Prepare a 9x13 pan (I do this by spraying it vigorously with oil, but everyone has their own pet method, most of which involve more effort. More effort is a perfectly valid lifestlye choice, but it's not for me.) Beat the egg whites until they're fluffy and form peaks and all that. Fold 1/4 of the egg whites into the dough. Then fold the rest of them and all the other ingredients into the dough. Pour it into the 9x13 pan. Bake for 30-35 minutes. It's done when you can stick a toothpick into the middle and pull it out and have it be mostly clean.

Rice Pudding
Wednesday, June 27, 2007, 05:59 PM - comfort food, dessert, breakfast
Rice Pudding
Today I made rice pudding for dinner. I know nothing about rice pudding. I have never had rice pudding. But we had leftover rice from Chinese food the other night, and I had a sudden hankering for rice pudding. So I perused multiple recipes online, and discovered that most people think you're actually going to make rice from scratch in milk instead of using leftover rice. This seems dumb. In my ignorance, I thought the whole point of rice or bread pudding was to use up leftover rice or bread before it went south. And to presumably use them in a different format, because if people wanted them in their previous format, they would have just gone ahead and eaten them and not left them hanging out in their fridge as leftovers.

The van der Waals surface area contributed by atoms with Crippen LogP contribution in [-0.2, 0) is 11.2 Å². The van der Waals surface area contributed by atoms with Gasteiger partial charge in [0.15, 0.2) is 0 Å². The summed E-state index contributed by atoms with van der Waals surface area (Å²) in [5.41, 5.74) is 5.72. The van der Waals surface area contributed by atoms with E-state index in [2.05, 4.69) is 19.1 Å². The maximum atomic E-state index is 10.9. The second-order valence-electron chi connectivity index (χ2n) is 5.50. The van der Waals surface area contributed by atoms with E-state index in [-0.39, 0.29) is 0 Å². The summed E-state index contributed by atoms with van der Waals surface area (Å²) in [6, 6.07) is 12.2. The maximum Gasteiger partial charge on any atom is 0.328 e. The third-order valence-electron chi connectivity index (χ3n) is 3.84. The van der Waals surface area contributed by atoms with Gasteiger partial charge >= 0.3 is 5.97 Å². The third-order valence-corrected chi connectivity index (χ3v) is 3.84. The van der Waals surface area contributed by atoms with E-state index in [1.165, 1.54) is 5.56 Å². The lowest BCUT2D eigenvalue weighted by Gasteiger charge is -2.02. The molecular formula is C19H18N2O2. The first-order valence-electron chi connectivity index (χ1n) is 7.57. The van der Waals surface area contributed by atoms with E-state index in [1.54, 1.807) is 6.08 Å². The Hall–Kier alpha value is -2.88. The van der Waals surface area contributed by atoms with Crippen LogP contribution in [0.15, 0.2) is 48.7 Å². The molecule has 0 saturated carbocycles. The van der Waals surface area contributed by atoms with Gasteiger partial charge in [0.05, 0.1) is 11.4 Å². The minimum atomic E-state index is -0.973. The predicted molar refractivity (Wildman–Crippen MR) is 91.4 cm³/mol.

I also discovered that most people think you're going to make rice pudding in your oven. Since it's unbearably hot, this also seems foolish. Sure, it'd be great in the winter, but it's not a June activity (unless you're down under). Fortunately I found one great recipe for quick and light rice pudding that said you could make it with leftovers and you could make it on the stovetop, which will heat your kitchen a bit, but not to the degree of running your entire oven for over an hour. However, this recipe didn't fit my preconceived notions of pudding, which involve more creamy, eggy goodness. So after eyeing a bunch of other recipes, I thought I'd just make something up and use the stovetop cooking method and hope it turned out ok. Here goes:

1 small takeout Chinese food container almost full (but not packed) of rice --- this is probably somewhere between 1 and 2 cups, but I didn't measure because the measure was in the dishwasher. I don't think the quantity matters if it's in the ballpark.